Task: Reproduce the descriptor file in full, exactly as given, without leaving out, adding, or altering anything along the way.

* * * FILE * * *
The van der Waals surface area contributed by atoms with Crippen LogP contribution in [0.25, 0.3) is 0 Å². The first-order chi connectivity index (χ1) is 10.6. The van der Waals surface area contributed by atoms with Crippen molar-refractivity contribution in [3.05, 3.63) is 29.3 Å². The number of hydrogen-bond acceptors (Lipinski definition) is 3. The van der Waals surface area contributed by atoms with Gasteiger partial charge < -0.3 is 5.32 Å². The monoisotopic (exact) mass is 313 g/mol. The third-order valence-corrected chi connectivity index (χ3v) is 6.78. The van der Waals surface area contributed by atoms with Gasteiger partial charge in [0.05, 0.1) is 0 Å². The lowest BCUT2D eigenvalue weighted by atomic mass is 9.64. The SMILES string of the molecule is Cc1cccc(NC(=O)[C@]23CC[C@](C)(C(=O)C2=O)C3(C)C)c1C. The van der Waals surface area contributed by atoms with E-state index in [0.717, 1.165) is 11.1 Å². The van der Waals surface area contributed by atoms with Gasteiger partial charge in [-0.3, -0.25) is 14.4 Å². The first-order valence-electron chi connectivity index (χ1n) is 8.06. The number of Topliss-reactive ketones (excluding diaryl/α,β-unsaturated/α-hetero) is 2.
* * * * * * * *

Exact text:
The van der Waals surface area contributed by atoms with Crippen LogP contribution in [0.25, 0.3) is 0 Å². The first-order chi connectivity index (χ1) is 10.6. The van der Waals surface area contributed by atoms with Crippen molar-refractivity contribution in [3.05, 3.63) is 29.3 Å². The number of hydrogen-bond acceptors (Lipinski definition) is 3. The van der Waals surface area contributed by atoms with Gasteiger partial charge < -0.3 is 5.32 Å². The monoisotopic (exact) mass is 313 g/mol. The third-order valence-corrected chi connectivity index (χ3v) is 6.78. The van der Waals surface area contributed by atoms with Gasteiger partial charge in [0.05, 0.1) is 0 Å². The lowest BCUT2D eigenvalue weighted by atomic mass is 9.64. The SMILES string of the molecule is Cc1cccc(NC(=O)[C@]23CC[C@](C)(C(=O)C2=O)C3(C)C)c1C. The van der Waals surface area contributed by atoms with E-state index in [0.717, 1.165) is 11.1 Å². The van der Waals surface area contributed by atoms with Gasteiger partial charge in [-0.3, -0.25) is 14.4 Å². The first-order valence-electron chi connectivity index (χ1n) is 8.06. The number of Topliss-reactive ketones (excluding diaryl/α,β-unsaturated/α-hetero) is 2.